How does alimony work in New York? Read on to learn what you need to know about how alimony, known as spousal maintenance, works in NY.
If you’re wondering how alimony works in New York, then the first thing to know is that alimony is called “spousal maintenance” in New York.
This article covers what spousal maintenance is, how courts in New York determine spousal maintenance, and other key details.
Spousal maintenance, commonly referred to as alimony, is a payment that one spouse makes to the other to provide financial support during or following a separation or divorce.
Spousal maintenance can be given both during a divorce (pendente lite) and after a couple is divorced. The main purpose of spousal maintenance is to help the spouse in need become financially independent following a divorce.
In New York, spousal maintenance is considered in both contested and uncontested divorce. An uncontested divorce is when both spouses mutually agree to get a divorce.
A contested divorce occurs when either spouse disagrees about getting a divorce or the effects on finances, children, or marital property following the divorce.
In New York, “spousal support” is the term used for payments made when a couple is still married and one spouse financially supports the other. This type of support is handled in Family Court and only applies to couples who are currently married.
Spousal support might be relevant, for example, if a couple in New York no longer cohabitates but has not filed for divorce. There is no time limit to how long spousal support is paid in New York.
Spousal maintenance, meanwhile, applies when a couple begins the legal divorce process. Divorce is the final, legal ending of a marriage by court order.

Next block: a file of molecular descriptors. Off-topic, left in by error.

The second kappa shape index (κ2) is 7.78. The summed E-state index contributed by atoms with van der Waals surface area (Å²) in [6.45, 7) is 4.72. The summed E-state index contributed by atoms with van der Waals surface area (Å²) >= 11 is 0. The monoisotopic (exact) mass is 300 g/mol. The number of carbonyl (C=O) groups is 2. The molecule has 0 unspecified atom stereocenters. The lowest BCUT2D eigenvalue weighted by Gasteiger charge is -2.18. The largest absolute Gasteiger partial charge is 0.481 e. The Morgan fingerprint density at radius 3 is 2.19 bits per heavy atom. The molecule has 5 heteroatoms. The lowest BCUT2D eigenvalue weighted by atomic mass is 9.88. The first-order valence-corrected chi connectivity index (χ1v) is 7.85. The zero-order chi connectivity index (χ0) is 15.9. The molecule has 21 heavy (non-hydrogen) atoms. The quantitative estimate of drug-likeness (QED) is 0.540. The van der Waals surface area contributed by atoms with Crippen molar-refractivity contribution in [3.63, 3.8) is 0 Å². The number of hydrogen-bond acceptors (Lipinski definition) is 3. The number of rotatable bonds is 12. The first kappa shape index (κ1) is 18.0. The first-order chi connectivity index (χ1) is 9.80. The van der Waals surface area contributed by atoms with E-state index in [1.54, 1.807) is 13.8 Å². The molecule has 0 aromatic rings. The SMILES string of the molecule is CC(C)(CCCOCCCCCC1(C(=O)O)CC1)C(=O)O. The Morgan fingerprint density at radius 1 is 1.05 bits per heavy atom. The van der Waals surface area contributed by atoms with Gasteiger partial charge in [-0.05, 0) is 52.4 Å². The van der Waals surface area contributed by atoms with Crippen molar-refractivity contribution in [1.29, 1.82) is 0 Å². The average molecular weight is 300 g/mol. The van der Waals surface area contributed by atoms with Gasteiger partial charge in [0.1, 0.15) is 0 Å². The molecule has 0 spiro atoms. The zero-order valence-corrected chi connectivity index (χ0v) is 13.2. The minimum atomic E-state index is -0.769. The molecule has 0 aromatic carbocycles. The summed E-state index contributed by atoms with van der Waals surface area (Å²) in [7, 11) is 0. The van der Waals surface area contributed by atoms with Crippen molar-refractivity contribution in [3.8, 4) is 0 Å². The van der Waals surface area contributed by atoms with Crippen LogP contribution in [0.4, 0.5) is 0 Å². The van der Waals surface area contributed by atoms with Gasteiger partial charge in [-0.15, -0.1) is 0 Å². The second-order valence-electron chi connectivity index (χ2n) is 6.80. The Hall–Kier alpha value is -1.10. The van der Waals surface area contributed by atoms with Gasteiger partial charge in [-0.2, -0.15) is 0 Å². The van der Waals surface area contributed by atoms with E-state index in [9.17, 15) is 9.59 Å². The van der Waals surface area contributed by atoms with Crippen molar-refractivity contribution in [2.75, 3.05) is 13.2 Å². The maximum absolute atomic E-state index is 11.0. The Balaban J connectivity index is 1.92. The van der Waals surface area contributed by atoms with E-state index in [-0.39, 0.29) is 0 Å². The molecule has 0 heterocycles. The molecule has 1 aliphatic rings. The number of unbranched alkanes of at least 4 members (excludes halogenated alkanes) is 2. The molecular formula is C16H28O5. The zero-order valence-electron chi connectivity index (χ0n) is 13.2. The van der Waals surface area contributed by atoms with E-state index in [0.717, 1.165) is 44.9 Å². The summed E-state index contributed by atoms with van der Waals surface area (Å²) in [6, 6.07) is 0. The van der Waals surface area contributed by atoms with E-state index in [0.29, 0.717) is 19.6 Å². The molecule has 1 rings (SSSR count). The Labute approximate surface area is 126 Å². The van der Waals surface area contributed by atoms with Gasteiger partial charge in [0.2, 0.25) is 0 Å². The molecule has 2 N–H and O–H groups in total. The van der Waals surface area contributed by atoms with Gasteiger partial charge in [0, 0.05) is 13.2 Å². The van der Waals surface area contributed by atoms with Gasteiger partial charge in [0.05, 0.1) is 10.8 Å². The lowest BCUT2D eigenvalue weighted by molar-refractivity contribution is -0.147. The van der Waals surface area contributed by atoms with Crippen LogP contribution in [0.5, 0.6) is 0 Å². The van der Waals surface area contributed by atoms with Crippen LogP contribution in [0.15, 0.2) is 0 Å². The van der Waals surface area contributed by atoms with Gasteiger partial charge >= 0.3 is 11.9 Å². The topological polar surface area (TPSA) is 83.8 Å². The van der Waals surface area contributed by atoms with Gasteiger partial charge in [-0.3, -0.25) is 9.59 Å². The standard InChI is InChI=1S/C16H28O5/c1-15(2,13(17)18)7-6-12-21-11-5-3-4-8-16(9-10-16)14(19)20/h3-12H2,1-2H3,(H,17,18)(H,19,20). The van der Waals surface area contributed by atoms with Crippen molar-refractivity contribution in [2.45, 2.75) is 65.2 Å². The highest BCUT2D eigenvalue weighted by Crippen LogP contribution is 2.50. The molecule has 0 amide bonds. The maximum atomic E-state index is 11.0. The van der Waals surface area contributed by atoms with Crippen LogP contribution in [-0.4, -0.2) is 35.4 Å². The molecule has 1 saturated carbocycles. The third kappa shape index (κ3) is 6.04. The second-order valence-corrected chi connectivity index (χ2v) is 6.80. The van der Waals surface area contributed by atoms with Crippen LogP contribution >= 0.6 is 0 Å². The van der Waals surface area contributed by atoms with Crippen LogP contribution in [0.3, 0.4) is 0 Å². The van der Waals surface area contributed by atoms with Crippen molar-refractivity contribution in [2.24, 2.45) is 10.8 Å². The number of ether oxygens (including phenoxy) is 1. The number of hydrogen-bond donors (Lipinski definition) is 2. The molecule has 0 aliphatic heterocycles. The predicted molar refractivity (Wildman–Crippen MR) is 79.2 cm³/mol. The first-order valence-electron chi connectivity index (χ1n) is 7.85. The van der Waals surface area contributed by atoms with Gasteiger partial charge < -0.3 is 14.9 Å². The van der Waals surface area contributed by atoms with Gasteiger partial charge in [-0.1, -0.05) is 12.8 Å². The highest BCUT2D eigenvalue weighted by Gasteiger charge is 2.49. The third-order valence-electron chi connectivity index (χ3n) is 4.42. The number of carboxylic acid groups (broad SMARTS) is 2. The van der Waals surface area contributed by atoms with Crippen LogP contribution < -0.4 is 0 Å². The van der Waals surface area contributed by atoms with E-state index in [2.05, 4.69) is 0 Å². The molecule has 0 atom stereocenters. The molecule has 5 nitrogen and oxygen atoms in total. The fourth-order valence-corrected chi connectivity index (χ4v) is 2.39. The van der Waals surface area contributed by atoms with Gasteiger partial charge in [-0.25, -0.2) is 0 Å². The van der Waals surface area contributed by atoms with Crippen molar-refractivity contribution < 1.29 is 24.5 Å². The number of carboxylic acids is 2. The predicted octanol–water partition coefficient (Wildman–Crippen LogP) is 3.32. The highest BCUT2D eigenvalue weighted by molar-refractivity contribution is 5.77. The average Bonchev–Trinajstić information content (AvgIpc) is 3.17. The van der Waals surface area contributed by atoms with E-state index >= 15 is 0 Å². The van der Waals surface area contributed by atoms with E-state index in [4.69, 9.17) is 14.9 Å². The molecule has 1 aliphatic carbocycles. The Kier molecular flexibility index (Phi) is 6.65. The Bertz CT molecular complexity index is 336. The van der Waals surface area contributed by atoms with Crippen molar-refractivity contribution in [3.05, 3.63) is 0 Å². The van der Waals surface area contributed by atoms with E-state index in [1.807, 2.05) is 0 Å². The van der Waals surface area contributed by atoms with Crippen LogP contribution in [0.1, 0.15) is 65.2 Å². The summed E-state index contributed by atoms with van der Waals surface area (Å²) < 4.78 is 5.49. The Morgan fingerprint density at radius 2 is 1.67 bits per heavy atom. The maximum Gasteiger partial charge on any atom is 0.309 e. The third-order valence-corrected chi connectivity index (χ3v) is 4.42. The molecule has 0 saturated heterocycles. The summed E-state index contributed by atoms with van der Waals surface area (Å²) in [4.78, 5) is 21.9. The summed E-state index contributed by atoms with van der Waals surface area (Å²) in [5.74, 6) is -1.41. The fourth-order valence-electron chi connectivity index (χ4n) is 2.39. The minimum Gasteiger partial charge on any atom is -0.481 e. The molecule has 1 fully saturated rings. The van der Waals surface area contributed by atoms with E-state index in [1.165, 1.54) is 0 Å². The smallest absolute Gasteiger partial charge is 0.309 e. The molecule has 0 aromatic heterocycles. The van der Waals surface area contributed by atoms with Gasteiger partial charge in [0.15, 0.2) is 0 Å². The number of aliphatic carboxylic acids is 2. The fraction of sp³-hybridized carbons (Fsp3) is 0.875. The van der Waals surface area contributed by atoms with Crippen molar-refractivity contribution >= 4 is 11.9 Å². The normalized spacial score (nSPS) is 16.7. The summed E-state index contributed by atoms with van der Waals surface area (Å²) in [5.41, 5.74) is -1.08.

As mentioned, “spousal maintenance” is the legal term for what may be more commonly referred to as alimony in New York.
Either spouse can request a maintenance award when filing for a divorce in New York. When making a spousal maintenance award, courts in New York consider:
Keep in mind that there are several steps to how a court determines alimony in New York: first, the court must decide whether to award spousal maintenance, and then the court will consider questions such as the amount of any alimony; the type of alimony (rehabilitative, temporary, or permanent); and the duration of payments.
Courts in New York use a specific formula to calculate the amount of spousal maintenance to be paid by the higher-earning spouse. Note that the formula used to calculate spousal maintenance in New York is different for couples who do not have minor children, but more on that below.
As mentioned, spousal maintenance awards in New York can be:
Temporary maintenance, or “alimony pendente lite,” is temporary financial support to help the receiving spouse make ends meet during the divorce process. These payments end when the judge issues the final order of divorce.
For temporary maintenance, New York courts must follow a formula to determine the correct amount. Keep in mind, though, that the judge still has discretion when determining the amount of temporary maintenance.
Rehabilitative maintenance is another form of temporary maintenance that is commonly awarded to spouses who have exited the workforce to raise a family.
Courts in New York will grant rehabilitative maintenance in cases where one spouse may need temporary financial support to gain the job skills or education necessary to obtain meaningful employment and become financially independent.
Permanent spousal maintenance is aimed at providing financial support for basic needs (such as housing and food) and is decided after the judgment of divorce is finalized by the court.
Permanent spousal maintenance is not necessarily permanent. This type of maintenance may be ordered indefinitely, for a fixed period of time specified by the court, or until financial circumstances change.